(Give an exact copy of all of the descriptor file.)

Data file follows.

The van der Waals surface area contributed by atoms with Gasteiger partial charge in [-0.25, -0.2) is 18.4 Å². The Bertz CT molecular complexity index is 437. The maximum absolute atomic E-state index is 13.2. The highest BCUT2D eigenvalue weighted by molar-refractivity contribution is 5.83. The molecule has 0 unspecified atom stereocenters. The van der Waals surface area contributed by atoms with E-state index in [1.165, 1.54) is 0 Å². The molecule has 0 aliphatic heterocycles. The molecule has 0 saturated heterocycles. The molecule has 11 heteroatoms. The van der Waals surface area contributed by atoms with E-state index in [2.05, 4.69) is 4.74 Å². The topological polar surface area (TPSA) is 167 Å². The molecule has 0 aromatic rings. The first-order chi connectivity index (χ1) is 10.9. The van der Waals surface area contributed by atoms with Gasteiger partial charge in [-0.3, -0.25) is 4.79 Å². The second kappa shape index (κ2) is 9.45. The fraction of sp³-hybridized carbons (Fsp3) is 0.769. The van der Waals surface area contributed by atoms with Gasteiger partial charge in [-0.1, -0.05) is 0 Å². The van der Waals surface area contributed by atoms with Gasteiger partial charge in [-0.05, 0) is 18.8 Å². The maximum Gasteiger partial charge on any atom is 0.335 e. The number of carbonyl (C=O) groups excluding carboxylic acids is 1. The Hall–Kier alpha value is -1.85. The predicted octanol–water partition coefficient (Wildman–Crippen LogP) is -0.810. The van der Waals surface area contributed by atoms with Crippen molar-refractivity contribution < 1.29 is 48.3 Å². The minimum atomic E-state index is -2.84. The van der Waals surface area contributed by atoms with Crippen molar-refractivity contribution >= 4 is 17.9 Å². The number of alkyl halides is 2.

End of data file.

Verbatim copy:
The van der Waals surface area contributed by atoms with Gasteiger partial charge in [-0.25, -0.2) is 18.4 Å². The Bertz CT molecular complexity index is 437. The maximum absolute atomic E-state index is 13.2. The highest BCUT2D eigenvalue weighted by molar-refractivity contribution is 5.83. The molecule has 0 unspecified atom stereocenters. The van der Waals surface area contributed by atoms with E-state index in [1.165, 1.54) is 0 Å². The molecule has 0 aliphatic heterocycles. The molecule has 0 saturated heterocycles. The molecule has 11 heteroatoms. The van der Waals surface area contributed by atoms with E-state index in [2.05, 4.69) is 4.74 Å². The topological polar surface area (TPSA) is 167 Å². The molecule has 0 aromatic rings. The first-order chi connectivity index (χ1) is 10.9. The van der Waals surface area contributed by atoms with Gasteiger partial charge in [-0.3, -0.25) is 4.79 Å². The second kappa shape index (κ2) is 9.45. The fraction of sp³-hybridized carbons (Fsp3) is 0.769. The van der Waals surface area contributed by atoms with Gasteiger partial charge in [-0.1, -0.05) is 0 Å². The van der Waals surface area contributed by atoms with Gasteiger partial charge in [-0.05, 0) is 18.8 Å². The maximum Gasteiger partial charge on any atom is 0.335 e. The number of carbonyl (C=O) groups excluding carboxylic acids is 1. The Hall–Kier alpha value is -1.85. The predicted octanol–water partition coefficient (Wildman–Crippen LogP) is -0.810. The van der Waals surface area contributed by atoms with Crippen molar-refractivity contribution < 1.29 is 48.3 Å². The minimum atomic E-state index is -2.84. The van der Waals surface area contributed by atoms with Crippen molar-refractivity contribution >= 4 is 17.9 Å². The number of alkyl halides is 2.